Public warned about scams as demand for staycations increases

Never click through to a seller’s website via an email link or social media advertisement, consumers have been warned.
Public warned about scams as demand for staycations increases
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There has been an increase in staycation scams, including copycat websites, as criminals exploit the latest Government advice to holiday at home.

FraudSMART, the fraud awareness initiative led by Banking & Payments Federation Ireland (BPFI), said that criminals are zoning in on the increased demand for domestic holidays.

Fáilte Ireland has found that 60% of people are planning a holiday in Ireland over the next six months.

FraudSMART is urging consumers to be extra careful when booking their holiday.

BPFI head of financial crime and security, Keith Gross, says there has been a two-fold increase in the number of people looking for holiday homes this summer.

As a result of this pent-up demand, we are warning consumers of an increased risk in holiday purchase scams as fraudsters take advantage of this.

 

The types of scams include copycat websites that look almost identical to the legitimate holiday accommodation site.

Ms Gross says consumers should also be wary of fake emails and advertisements on social media offering bargain holiday deals.

A golden rule should be to never click through to a seller’s website via an email link or social media advertisement.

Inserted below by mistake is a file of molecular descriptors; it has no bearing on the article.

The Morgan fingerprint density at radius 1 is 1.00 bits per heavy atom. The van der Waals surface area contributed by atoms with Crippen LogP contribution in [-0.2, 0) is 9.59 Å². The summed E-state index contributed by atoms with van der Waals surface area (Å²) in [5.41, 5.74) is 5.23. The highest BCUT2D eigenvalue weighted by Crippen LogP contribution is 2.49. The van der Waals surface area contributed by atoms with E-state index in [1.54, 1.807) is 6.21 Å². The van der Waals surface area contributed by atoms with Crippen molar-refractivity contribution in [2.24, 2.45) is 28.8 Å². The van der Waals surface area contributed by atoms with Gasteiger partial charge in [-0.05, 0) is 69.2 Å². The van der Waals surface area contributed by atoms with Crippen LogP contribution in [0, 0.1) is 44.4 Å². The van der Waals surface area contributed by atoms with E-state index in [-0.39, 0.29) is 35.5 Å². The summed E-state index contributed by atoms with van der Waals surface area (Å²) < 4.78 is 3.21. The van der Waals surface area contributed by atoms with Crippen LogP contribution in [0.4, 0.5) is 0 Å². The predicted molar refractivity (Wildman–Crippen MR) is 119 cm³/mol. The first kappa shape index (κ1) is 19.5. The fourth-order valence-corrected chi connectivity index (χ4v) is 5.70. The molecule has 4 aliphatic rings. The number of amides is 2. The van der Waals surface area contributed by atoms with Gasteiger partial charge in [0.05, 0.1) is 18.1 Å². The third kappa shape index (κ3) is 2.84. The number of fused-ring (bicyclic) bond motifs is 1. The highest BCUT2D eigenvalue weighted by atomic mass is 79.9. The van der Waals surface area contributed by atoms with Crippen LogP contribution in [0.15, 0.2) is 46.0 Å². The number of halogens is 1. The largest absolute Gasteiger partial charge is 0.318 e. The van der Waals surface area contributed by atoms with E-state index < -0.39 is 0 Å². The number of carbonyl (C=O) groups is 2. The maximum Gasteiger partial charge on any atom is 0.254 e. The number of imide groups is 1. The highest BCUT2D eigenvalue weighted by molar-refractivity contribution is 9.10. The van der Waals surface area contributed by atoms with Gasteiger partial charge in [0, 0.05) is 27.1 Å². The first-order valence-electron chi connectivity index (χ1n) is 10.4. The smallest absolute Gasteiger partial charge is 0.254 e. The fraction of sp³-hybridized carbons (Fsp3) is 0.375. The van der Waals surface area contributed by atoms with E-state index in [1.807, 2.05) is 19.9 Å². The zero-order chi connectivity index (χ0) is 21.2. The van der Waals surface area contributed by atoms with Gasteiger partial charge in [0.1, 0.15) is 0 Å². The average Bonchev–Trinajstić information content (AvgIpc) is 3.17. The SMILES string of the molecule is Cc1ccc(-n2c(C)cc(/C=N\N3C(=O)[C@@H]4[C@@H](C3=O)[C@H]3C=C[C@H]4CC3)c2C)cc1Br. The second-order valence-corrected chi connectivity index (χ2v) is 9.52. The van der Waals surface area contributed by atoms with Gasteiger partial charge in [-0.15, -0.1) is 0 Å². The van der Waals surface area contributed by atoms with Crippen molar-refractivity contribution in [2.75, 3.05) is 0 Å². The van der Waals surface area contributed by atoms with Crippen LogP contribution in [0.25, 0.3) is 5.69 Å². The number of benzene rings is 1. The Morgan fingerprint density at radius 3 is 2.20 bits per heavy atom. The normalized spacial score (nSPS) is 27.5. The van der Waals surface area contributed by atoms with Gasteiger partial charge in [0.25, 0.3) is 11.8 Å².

Never forget that if an offer looks too good to be true, it usually is — so any offer should be thoroughly examined, said Mr Gross.

Consumers should check the website or web address to ensure it is genuine, and only make a purchase through an official website.

“Avoid cheap online deals or ‘super deals’ you’ll find on social media ads,” said Mr Gross. 

If the price of your holiday is considerably cheaper than the average cost elsewhere, you should be suspicious.

Consumers should also check whether the website offering the deal has been reviewed online across different trusted sources.

Another thing to avoid is paying a private individual by bank transfer, because it is difficult to get the money back if something goes wrong.

"Genuine suppliers or sellers usually have a merchant portal," says Mr Gross.

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